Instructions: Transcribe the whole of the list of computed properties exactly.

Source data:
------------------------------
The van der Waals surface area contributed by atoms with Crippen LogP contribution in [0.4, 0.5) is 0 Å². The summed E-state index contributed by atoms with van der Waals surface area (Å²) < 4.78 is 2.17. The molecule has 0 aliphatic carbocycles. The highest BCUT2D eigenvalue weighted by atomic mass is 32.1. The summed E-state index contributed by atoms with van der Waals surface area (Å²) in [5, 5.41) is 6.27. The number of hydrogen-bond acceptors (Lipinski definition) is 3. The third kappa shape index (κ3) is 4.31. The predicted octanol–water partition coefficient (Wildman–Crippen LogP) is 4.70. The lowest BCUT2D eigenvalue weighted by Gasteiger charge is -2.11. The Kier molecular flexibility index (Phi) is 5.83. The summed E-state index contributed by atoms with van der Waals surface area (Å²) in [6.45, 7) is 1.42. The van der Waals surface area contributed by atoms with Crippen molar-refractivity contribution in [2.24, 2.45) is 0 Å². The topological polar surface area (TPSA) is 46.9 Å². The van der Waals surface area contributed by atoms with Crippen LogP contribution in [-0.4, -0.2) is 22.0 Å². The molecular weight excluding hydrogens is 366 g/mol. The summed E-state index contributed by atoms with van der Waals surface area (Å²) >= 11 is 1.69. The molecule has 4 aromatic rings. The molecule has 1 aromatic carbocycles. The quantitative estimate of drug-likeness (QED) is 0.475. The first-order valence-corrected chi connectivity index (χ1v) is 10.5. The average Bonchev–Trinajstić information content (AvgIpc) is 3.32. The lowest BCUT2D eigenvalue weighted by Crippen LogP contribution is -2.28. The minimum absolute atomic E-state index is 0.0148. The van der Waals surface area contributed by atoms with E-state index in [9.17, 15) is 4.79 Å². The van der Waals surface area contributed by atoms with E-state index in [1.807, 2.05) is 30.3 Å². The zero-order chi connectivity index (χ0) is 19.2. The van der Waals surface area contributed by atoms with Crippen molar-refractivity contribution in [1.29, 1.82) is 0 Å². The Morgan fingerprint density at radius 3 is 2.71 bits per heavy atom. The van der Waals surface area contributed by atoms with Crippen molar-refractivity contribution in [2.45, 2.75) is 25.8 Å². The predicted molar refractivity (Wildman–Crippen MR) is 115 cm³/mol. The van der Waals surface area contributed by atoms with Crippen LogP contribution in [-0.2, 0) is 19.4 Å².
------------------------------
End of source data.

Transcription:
The van der Waals surface area contributed by atoms with Crippen LogP contribution in [0.4, 0.5) is 0 Å². The summed E-state index contributed by atoms with van der Waals surface area (Å²) < 4.78 is 2.17. The molecule has 0 aliphatic carbocycles. The highest BCUT2D eigenvalue weighted by atomic mass is 32.1. The summed E-state index contributed by atoms with van der Waals surface area (Å²) in [5, 5.41) is 6.27. The number of hydrogen-bond acceptors (Lipinski definition) is 3. The third kappa shape index (κ3) is 4.31. The predicted octanol–water partition coefficient (Wildman–Crippen LogP) is 4.70. The lowest BCUT2D eigenvalue weighted by Gasteiger charge is -2.11. The Kier molecular flexibility index (Phi) is 5.83. The summed E-state index contributed by atoms with van der Waals surface area (Å²) in [6.45, 7) is 1.42. The van der Waals surface area contributed by atoms with Crippen molar-refractivity contribution in [2.24, 2.45) is 0 Å². The topological polar surface area (TPSA) is 46.9 Å². The van der Waals surface area contributed by atoms with Crippen LogP contribution in [-0.4, -0.2) is 22.0 Å². The molecular weight excluding hydrogens is 366 g/mol. The summed E-state index contributed by atoms with van der Waals surface area (Å²) >= 11 is 1.69. The molecule has 4 aromatic rings. The molecule has 1 aromatic carbocycles. The quantitative estimate of drug-likeness (QED) is 0.475. The first-order valence-corrected chi connectivity index (χ1v) is 10.5. The average Bonchev–Trinajstić information content (AvgIpc) is 3.32. The lowest BCUT2D eigenvalue weighted by Crippen LogP contribution is -2.28. The minimum absolute atomic E-state index is 0.0148. The van der Waals surface area contributed by atoms with E-state index in [9.17, 15) is 4.79 Å². The van der Waals surface area contributed by atoms with E-state index in [1.807, 2.05) is 30.3 Å². The zero-order chi connectivity index (χ0) is 19.2. The van der Waals surface area contributed by atoms with Crippen molar-refractivity contribution in [1.29, 1.82) is 0 Å². The Morgan fingerprint density at radius 3 is 2.71 bits per heavy atom. The van der Waals surface area contributed by atoms with Crippen molar-refractivity contribution in [2.45, 2.75) is 25.8 Å². The predicted molar refractivity (Wildman–Crippen MR) is 115 cm³/mol. The van der Waals surface area contributed by atoms with Crippen LogP contribution in [-0.2, 0) is 19.4 Å².